Aside from financial transactions, developing mutual stakeholder relationships that are based on trust and loyalty is just as important. The key to successful partnerships with your suppliers to make them feel like they are a part of your business.
Trust can be defined as a positive belief, attitude, or expectation of one party (e.g. the buyer) concerning the likelihood that the actions or outcomes of another party (e.g. a supplier) will be satisfactory.
To achieve this, make sure to inform them about your ongoing processes and strategies, such as new product releases or promotions you have going on.
Listening properly to their needs and pain points can also go some way in developing strong ties with your suppliers. A good line of communication saves time and hassle when things go wrong. The more approachable you are, the more likely you will be to create good bonds.
The benefit of doing this is that you will have a higher likelihood of gaining the trust of your suppliers and foster a sense of open communication from both sides.
Communication and information sharing
Another factor that affects the development of a good relationship with your suppliers is the sharing of information. This improves the coordination between your supply chain processes and enhances the level of supply chain integration.
You may find that it affects the performance of supply chain partners in terms of cost and service level. Sharing of information and good communication can save on business costs.
In fact, many studies have long since recognised that information sharing is a key requirement of a successful SRM implementation.
What’s more, remember that good communication is key.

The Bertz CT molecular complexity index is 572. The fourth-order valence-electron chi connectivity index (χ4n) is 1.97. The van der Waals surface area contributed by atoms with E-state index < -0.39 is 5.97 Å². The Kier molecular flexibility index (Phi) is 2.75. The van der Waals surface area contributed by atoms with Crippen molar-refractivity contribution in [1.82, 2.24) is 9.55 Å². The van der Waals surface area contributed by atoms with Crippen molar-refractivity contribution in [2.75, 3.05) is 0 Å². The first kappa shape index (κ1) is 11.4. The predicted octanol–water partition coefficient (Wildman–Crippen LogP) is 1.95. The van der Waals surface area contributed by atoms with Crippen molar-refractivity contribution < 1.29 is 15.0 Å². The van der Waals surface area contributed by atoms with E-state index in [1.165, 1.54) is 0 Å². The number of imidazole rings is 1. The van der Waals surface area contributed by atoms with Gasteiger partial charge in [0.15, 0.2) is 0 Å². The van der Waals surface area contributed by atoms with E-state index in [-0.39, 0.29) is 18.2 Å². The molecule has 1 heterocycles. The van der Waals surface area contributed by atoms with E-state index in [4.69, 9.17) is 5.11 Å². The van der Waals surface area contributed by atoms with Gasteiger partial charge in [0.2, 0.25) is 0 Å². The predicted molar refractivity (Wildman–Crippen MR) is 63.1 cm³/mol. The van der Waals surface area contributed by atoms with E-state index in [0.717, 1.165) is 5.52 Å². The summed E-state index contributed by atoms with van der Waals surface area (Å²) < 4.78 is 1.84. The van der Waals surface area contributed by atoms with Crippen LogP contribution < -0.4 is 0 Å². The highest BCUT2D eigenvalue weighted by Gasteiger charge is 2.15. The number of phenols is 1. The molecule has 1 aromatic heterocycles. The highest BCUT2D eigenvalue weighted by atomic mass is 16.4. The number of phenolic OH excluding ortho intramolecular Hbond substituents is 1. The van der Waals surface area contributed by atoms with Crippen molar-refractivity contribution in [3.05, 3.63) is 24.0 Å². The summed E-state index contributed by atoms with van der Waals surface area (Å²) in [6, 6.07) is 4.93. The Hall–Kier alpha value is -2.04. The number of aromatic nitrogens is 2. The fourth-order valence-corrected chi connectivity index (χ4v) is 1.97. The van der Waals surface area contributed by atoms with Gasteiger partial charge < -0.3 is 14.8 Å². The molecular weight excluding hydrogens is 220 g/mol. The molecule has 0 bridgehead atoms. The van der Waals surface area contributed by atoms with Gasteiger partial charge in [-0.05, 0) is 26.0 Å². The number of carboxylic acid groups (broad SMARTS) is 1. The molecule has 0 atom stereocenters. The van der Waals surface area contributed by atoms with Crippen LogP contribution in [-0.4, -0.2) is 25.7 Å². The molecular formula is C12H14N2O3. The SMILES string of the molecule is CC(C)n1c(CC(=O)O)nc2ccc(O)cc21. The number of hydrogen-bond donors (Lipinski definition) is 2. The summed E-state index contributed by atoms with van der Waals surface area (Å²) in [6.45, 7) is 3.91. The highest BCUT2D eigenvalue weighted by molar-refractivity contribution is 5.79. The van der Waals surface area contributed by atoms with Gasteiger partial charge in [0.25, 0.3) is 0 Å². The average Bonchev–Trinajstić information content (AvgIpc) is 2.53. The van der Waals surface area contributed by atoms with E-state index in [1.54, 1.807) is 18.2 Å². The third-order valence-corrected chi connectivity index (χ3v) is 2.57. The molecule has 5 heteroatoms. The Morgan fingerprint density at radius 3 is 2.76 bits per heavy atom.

Without a sufficient level of communication there is no build-up to develop a strong base for a relationship from. The performance of your supplier relationships largely depends on the effectiveness and appropriateness of the interactions you have with each of them.
Risk and reward sharing
Within a partnership, suppliers should be assured that both the rewards and benefits and risks and costs are shared. The balance between sharing risks and rewards is one of the key components in establishing and maintaining strong relationship ties.
Risk sharing refers to a type of supply chain risk management. It’s used to deal with unpredicted uncertainty in upstream supply risk, in order to reduce losses in transaction.
Reward sharing is an incentivised approach aimed at cost-saving and improving product quality. It can also be helpful for achieving better firm performance overall.
Sharing of risks and rewards can also lead to close collaboration between supply chain partners. This helps to build a good level of trust between suppliers and buyers.
Risk and reward sharing can also be a great way to incentivise over-delivery and add incremental value to your relationships; however, if executed poorly, it may harm contract value and dilute the goodwill of the relationship – possibly leading to litigation.
Risk sharing can also help to develop long-term relationships between a buyer and its suppliers and there are many benefits to forming such arrangements.